It is true that the additives in many oils begin breaking down after only a few thousand miles. What needs to be recognized is that there are different quality "grades" of additives just as there are different quality grades of just about any other product that you buy.
Many oil companies are using the same additives in their oils as all of the other companies because they are cheap. That's why the oil costs less. You get what you pay for!

If they were willing to spend the money on top-quality additive packages for their oils, every synthetic on the market would be recommended for extended drain intervals, and they would all be more expensive. The technology has been around for years. The problem is that oil companies make more money selling a cheaper grade oil and making sure that you change it more often. So, what do the oil additives in your oil do?

Viscosity Retention
Additives are used to maintain a stable viscosity over a wide temperature range. Synthetics need less of these additives than petroleum oils do because synthetic basestocks maintain a fairly stable viscosity by themselves. Also, the additives that are used are more stable than those used in petroleum oils.
As a result, petroleum oils must be changed often because they quickly become unable to retain the viscosity levels necessary to protect your engine (their high temperature viscosity drops off).
Synthetic oils don't really have that problem because both the basestocks and the additives are more stable.

Contaminant Control
Additives are also used to keep oil contamination in check and to keep it from damaging your engine. These additives keep potentially wear causing contaminants suspended and contained in your oil so they don't cause excessive wear or deposit build-up within your engine before your filter can remove them.
Synthetics generally have higher additive treat rates than petroleum oils (in addition to using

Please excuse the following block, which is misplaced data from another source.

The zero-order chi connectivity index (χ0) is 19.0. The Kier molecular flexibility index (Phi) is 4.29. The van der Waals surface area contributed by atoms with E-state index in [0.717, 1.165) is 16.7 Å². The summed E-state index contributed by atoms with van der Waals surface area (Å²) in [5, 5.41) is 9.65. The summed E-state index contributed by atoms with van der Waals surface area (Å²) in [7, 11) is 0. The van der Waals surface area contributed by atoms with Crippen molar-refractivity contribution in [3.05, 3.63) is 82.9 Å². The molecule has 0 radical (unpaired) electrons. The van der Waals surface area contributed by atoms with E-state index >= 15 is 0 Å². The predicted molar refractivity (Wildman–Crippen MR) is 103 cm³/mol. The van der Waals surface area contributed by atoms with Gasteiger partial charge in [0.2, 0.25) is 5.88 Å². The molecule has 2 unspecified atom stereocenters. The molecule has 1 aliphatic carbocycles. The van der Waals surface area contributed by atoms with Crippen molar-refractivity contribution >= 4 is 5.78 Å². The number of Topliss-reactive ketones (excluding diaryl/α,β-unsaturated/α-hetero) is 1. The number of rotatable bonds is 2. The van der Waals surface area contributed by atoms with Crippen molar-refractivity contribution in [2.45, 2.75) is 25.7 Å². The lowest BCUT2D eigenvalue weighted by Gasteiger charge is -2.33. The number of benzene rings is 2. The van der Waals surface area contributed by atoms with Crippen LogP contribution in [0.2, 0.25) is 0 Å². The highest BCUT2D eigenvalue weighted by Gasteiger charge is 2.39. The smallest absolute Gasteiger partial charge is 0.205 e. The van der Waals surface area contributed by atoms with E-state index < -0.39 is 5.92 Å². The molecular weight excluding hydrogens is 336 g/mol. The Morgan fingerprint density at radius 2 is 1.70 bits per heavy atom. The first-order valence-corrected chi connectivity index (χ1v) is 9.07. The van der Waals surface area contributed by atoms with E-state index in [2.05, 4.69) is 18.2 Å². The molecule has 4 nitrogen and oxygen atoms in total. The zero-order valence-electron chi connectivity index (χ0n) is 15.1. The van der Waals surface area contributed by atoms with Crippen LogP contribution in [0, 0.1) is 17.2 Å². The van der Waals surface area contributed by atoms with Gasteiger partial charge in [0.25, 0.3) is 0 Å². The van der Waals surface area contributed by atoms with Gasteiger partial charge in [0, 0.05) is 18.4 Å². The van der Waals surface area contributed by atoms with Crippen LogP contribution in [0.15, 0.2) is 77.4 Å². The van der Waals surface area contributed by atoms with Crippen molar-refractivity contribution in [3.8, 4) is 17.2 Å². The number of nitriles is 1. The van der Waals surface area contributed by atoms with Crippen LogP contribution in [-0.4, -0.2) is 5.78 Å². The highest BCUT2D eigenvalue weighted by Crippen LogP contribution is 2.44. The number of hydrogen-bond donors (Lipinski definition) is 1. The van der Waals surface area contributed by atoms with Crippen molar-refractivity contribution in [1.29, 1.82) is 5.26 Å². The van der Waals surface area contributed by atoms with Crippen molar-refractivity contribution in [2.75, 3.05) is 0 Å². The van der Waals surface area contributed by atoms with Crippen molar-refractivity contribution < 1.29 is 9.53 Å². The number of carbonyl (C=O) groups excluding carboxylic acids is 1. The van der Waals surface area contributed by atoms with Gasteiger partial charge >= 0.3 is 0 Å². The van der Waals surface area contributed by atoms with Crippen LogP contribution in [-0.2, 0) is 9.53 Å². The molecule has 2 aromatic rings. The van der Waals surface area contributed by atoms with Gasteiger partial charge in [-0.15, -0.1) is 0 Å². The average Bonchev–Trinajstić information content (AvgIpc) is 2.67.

higher quality, more expensive additives), so they can perform this contaminant control function for a much longer period of time than a petroleum oil can.

How Does Oil Contamination Occur?
Of course, additive depletion and degredation of oil basestocks are not the only things that cause an oil to need changing. There is also the issue of contamination.
Oil will be contaminated in three major ways. One will be through debris that comes in through the air intake. Once it makes it through the air filter, it ends up in your oil. Once in your oil, it starts damaging your engine.
The second source of contamination will be metal shavings from the inside of your engine. The lesser the quality of the oil, the higher percentage of these shavings because there will be more wear inside the engine.
The third source of contamination will be from combustion by-products. Combustion by-products will generally raise the acidity of your oil, which causes corrosion in your engine. In addition, they will be left behind as the engine oil burns off and will collect on the inside of your engine as deposits.

What viscocity should I use?


Let's sort this out once and for all, have been doing loads of research and the listed viscosities are as follows: (figs all DegC)

Pre 2000

-30 to 25 = 5w-30
-30 to 40 = 5w-40
-20 to 25 = 10w-30
-20 to 40 = 10w-40
-20 to 50 = 10w-50
-15 to 40 = 15w-50
-5 to 50 = 20w-50

Post 2000

-45 to 45 = 0w-30 / 0w-40
-30 to 45 = 5w-30
-30 to 50 = 5w-50
-20 to 45 = 10w-30 / 10w-40
-20 to 50 = 15w-50
-5 to 50 = 20w-50

The book says for all year round use UK 5w-40 or 10w-40 and this is what I would stick with but bear in mind 5w-40 will circulate more rapidly when you turn the key so it gives better cold start protection.

Now to clear up some other things:


More expensive, better protection and essential if you are competing in your car or running higher BHP etc as they handle the higher temperatures better than petroleum oils.